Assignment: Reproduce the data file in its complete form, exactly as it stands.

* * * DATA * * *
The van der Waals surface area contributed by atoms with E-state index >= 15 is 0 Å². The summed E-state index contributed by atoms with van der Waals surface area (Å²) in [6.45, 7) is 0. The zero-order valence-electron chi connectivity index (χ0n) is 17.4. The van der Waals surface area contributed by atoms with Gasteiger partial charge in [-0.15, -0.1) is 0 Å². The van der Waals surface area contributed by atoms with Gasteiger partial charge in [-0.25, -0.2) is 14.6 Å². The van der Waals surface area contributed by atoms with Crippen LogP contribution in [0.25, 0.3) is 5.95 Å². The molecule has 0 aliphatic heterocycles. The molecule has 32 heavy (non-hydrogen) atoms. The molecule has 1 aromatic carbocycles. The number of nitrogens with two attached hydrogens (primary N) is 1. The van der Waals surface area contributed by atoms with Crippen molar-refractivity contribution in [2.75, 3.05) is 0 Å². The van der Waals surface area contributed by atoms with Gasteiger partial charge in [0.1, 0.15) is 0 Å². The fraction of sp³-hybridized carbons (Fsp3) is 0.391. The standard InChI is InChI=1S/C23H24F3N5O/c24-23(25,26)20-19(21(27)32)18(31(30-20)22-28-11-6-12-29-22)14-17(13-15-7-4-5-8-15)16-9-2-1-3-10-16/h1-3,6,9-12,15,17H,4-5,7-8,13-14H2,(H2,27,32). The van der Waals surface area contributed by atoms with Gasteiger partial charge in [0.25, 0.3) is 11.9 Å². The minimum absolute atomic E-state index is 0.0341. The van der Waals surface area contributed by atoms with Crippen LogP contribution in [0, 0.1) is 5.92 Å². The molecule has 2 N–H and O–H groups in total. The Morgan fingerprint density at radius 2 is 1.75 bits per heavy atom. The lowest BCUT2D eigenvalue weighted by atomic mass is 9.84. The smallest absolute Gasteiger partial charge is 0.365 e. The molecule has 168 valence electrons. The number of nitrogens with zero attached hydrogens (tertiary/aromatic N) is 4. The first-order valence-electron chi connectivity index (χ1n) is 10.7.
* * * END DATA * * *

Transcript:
The van der Waals surface area contributed by atoms with E-state index >= 15 is 0 Å². The summed E-state index contributed by atoms with van der Waals surface area (Å²) in [6.45, 7) is 0. The zero-order valence-electron chi connectivity index (χ0n) is 17.4. The van der Waals surface area contributed by atoms with Gasteiger partial charge in [-0.15, -0.1) is 0 Å². The van der Waals surface area contributed by atoms with Gasteiger partial charge in [-0.25, -0.2) is 14.6 Å². The van der Waals surface area contributed by atoms with Crippen LogP contribution in [0.25, 0.3) is 5.95 Å². The molecule has 0 aliphatic heterocycles. The molecule has 32 heavy (non-hydrogen) atoms. The molecule has 1 aromatic carbocycles. The number of nitrogens with two attached hydrogens (primary N) is 1. The van der Waals surface area contributed by atoms with Crippen molar-refractivity contribution in [2.75, 3.05) is 0 Å². The van der Waals surface area contributed by atoms with Gasteiger partial charge in [0.1, 0.15) is 0 Å². The fraction of sp³-hybridized carbons (Fsp3) is 0.391. The standard InChI is InChI=1S/C23H24F3N5O/c24-23(25,26)20-19(21(27)32)18(31(30-20)22-28-11-6-12-29-22)14-17(13-15-7-4-5-8-15)16-9-2-1-3-10-16/h1-3,6,9-12,15,17H,4-5,7-8,13-14H2,(H2,27,32). The van der Waals surface area contributed by atoms with Gasteiger partial charge in [0.25, 0.3) is 11.9 Å². The minimum absolute atomic E-state index is 0.0341. The van der Waals surface area contributed by atoms with Crippen LogP contribution in [0, 0.1) is 5.92 Å². The molecule has 2 N–H and O–H groups in total. The Morgan fingerprint density at radius 2 is 1.75 bits per heavy atom. The lowest BCUT2D eigenvalue weighted by atomic mass is 9.84. The smallest absolute Gasteiger partial charge is 0.365 e. The molecule has 168 valence electrons. The number of nitrogens with zero attached hydrogens (tertiary/aromatic N) is 4. The first-order valence-electron chi connectivity index (χ1n) is 10.7.